Draft suggestions for year group code of conduct.
Explain the purpose of the year group code of conduct and the relationship of these to the school rules. In groups children formulate suggestions for 4-5 ‘rules’ for the code of conduct. Each group presents to the rest of the class. All suggestions are discussed and then 4-5 ‘rules’ are chosen to go forward to the year group meeting. The class also decides who will present the suggestions.
Year group meeting
The whole year group meets in the hall and the chosen representatives from each class put forward their suggestions. The whole year group then vote for the rules they wish to
adopt. Members of staff must explain the importance of these negotiated codes and the fact that they will be the basis for all behaviour management throughout the year. The children also need to know that all members of staff that teach them will be aware of their code. Acknowledgement of the code All children will sign an agreement to abide by the codes of conduct and the signed copy will be displayed in the classroom. A copy will also go home to the parents. During the first week of the school year the code should be referred to and revisited regularly so the children become very familiar with it as do we all!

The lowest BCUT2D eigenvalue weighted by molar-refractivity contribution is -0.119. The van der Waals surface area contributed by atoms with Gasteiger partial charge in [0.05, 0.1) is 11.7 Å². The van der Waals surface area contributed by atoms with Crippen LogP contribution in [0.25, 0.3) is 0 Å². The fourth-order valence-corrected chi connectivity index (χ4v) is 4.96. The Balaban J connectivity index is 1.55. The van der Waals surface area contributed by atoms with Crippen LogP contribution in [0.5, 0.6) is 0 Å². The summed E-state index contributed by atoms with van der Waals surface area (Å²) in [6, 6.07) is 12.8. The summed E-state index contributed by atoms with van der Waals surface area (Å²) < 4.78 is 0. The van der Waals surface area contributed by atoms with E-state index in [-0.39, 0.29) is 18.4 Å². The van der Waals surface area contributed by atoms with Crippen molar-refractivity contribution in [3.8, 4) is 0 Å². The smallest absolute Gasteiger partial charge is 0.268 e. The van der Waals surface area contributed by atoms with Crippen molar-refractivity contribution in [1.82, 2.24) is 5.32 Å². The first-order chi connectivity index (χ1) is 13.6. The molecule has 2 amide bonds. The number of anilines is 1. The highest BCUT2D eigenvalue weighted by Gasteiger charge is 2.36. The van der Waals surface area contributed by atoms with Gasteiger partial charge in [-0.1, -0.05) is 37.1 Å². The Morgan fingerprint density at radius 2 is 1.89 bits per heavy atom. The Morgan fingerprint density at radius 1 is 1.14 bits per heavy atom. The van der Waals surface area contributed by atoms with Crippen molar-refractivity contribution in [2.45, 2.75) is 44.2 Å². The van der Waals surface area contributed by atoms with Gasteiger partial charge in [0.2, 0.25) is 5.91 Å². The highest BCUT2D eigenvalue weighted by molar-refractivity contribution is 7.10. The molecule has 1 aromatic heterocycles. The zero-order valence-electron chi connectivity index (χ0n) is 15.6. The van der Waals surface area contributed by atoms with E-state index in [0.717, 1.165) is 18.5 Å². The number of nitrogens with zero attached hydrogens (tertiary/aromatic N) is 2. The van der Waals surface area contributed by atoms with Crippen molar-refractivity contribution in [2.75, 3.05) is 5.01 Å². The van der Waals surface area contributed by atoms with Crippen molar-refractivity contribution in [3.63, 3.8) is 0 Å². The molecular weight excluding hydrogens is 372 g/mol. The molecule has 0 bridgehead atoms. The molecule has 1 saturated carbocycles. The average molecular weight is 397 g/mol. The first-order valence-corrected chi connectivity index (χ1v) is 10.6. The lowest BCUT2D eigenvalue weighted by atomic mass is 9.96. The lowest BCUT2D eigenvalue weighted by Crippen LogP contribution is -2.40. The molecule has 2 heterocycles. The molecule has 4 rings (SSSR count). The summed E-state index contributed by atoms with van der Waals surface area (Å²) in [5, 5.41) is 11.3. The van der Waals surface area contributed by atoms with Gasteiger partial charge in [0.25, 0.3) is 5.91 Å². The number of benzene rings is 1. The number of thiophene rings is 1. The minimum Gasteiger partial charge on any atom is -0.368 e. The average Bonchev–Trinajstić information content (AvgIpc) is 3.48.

Consequences and rewards
Once the above have been accomplished the children must understand the consequences and reward systems that accompany the codes of conduct. Time Out and Reward times must be carefully explained. The children must be clear about the following: Where they take class Time Out. Who their paired teacher is. That they always take Time Out with their paired teacher unless other arrangements have been agreed.
Use of the code
All members of staff will have a copy of the year group codes. These are to be used when teaching any lesson, thus ensuring consistency of behaviour management across the school. When teaching a class for the first time remind the children that you have their code of conduct and will be using it to ensure everyone can learn without disruption.
When a class teacher begins a school year with a new class he/she needs to establish him/herself. This is setting the tone for the whole year. Procedures negotiated with pupils, for rewarding required behaviour often helps speed up this process. These will be based on the class code of conduct, and could include ‘Caught being good’ or awarding counters for appropriate behaviour. These rewards are often individually given and then go towards a group total, helping to foster group co-operation. The class decides on a target number of rewards and chooses a long-term ‘treat’ to work for. Some classteachers have a weekly tally, and the winning group chooses an activity to do together.